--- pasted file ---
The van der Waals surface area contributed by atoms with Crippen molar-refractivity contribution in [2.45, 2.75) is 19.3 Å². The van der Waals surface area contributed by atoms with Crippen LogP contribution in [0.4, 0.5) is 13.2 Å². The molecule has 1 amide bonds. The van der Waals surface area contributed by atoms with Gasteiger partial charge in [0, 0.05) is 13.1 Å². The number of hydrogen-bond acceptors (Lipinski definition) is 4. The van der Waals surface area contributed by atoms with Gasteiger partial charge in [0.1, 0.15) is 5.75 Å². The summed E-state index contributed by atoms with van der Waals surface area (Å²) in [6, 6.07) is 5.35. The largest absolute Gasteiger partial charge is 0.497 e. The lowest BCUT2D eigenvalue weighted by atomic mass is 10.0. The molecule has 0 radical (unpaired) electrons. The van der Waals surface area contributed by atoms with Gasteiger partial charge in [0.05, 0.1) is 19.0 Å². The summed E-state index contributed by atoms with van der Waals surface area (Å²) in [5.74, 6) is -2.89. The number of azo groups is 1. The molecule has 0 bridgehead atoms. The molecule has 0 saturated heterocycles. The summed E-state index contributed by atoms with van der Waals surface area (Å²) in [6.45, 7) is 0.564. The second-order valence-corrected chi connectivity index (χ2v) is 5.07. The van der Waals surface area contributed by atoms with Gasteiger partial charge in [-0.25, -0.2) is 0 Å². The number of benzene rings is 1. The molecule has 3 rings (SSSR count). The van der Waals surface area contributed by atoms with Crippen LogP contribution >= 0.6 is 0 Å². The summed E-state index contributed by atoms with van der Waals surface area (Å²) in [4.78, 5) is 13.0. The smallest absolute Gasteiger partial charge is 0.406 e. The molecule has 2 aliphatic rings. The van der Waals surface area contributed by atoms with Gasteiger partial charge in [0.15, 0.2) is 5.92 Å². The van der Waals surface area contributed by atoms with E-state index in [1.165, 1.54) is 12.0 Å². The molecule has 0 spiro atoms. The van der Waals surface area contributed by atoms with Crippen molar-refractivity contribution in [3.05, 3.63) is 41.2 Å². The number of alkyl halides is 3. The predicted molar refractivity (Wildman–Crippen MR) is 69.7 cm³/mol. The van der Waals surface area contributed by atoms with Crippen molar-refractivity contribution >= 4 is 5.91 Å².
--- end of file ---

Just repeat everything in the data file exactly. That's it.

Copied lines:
The van der Waals surface area contributed by atoms with Crippen molar-refractivity contribution in [2.45, 2.75) is 19.3 Å². The van der Waals surface area contributed by atoms with Crippen LogP contribution in [0.4, 0.5) is 13.2 Å². The molecule has 1 amide bonds. The van der Waals surface area contributed by atoms with Gasteiger partial charge in [0, 0.05) is 13.1 Å². The number of hydrogen-bond acceptors (Lipinski definition) is 4. The van der Waals surface area contributed by atoms with Gasteiger partial charge in [0.1, 0.15) is 5.75 Å². The summed E-state index contributed by atoms with van der Waals surface area (Å²) in [6, 6.07) is 5.35. The largest absolute Gasteiger partial charge is 0.497 e. The lowest BCUT2D eigenvalue weighted by atomic mass is 10.0. The molecule has 0 radical (unpaired) electrons. The van der Waals surface area contributed by atoms with Gasteiger partial charge in [0.05, 0.1) is 19.0 Å². The summed E-state index contributed by atoms with van der Waals surface area (Å²) in [5.74, 6) is -2.89. The number of azo groups is 1. The molecule has 0 bridgehead atoms. The molecule has 0 saturated heterocycles. The summed E-state index contributed by atoms with van der Waals surface area (Å²) in [6.45, 7) is 0.564. The second-order valence-corrected chi connectivity index (χ2v) is 5.07. The van der Waals surface area contributed by atoms with Gasteiger partial charge in [-0.25, -0.2) is 0 Å². The number of benzene rings is 1. The molecule has 3 rings (SSSR count). The van der Waals surface area contributed by atoms with Crippen LogP contribution >= 0.6 is 0 Å². The summed E-state index contributed by atoms with van der Waals surface area (Å²) in [4.78, 5) is 13.0. The smallest absolute Gasteiger partial charge is 0.406 e. The molecule has 2 aliphatic rings. The van der Waals surface area contributed by atoms with Gasteiger partial charge in [0.15, 0.2) is 5.92 Å². The van der Waals surface area contributed by atoms with E-state index in [1.165, 1.54) is 12.0 Å². The molecule has 0 spiro atoms. The van der Waals surface area contributed by atoms with Crippen molar-refractivity contribution in [3.05, 3.63) is 41.2 Å². The number of alkyl halides is 3. The predicted molar refractivity (Wildman–Crippen MR) is 69.7 cm³/mol. The van der Waals surface area contributed by atoms with Crippen molar-refractivity contribution >= 4 is 5.91 Å².